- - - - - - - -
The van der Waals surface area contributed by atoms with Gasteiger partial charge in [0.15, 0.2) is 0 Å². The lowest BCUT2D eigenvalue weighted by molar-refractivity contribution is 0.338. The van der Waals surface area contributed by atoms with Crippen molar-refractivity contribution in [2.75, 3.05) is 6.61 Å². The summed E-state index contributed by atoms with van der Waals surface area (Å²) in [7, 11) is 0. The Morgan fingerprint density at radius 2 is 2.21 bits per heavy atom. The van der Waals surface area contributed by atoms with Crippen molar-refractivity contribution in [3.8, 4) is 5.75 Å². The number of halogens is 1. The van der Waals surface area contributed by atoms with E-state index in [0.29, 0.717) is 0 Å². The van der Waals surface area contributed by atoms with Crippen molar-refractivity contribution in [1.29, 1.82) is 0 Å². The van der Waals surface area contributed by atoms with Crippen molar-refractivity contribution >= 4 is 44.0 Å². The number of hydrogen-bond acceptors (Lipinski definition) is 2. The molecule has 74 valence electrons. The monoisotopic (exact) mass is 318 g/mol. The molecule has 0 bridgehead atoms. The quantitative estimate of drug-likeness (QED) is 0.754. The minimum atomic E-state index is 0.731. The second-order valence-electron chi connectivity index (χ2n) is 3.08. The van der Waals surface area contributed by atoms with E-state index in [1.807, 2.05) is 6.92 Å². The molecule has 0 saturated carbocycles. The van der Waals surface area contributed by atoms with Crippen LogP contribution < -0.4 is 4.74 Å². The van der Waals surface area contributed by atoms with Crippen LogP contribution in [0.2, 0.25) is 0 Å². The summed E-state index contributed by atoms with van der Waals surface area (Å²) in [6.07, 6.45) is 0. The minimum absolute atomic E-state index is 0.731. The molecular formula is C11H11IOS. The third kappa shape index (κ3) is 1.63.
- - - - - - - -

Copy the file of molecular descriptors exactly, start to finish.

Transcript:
The van der Waals surface area contributed by atoms with Gasteiger partial charge in [0.15, 0.2) is 0 Å². The lowest BCUT2D eigenvalue weighted by molar-refractivity contribution is 0.338. The van der Waals surface area contributed by atoms with Crippen molar-refractivity contribution in [2.75, 3.05) is 6.61 Å². The summed E-state index contributed by atoms with van der Waals surface area (Å²) in [7, 11) is 0. The Morgan fingerprint density at radius 2 is 2.21 bits per heavy atom. The van der Waals surface area contributed by atoms with Crippen molar-refractivity contribution in [3.8, 4) is 5.75 Å². The number of halogens is 1. The van der Waals surface area contributed by atoms with E-state index in [0.29, 0.717) is 0 Å². The van der Waals surface area contributed by atoms with Crippen molar-refractivity contribution in [1.29, 1.82) is 0 Å². The van der Waals surface area contributed by atoms with Crippen molar-refractivity contribution >= 4 is 44.0 Å². The number of hydrogen-bond acceptors (Lipinski definition) is 2. The molecule has 74 valence electrons. The monoisotopic (exact) mass is 318 g/mol. The molecule has 0 bridgehead atoms. The quantitative estimate of drug-likeness (QED) is 0.754. The minimum atomic E-state index is 0.731. The second-order valence-electron chi connectivity index (χ2n) is 3.08. The van der Waals surface area contributed by atoms with E-state index in [1.807, 2.05) is 6.92 Å². The molecule has 0 saturated carbocycles. The van der Waals surface area contributed by atoms with Crippen LogP contribution < -0.4 is 4.74 Å². The van der Waals surface area contributed by atoms with Crippen LogP contribution in [0.2, 0.25) is 0 Å². The summed E-state index contributed by atoms with van der Waals surface area (Å²) in [6.07, 6.45) is 0. The minimum absolute atomic E-state index is 0.731. The molecular formula is C11H11IOS. The third kappa shape index (κ3) is 1.63.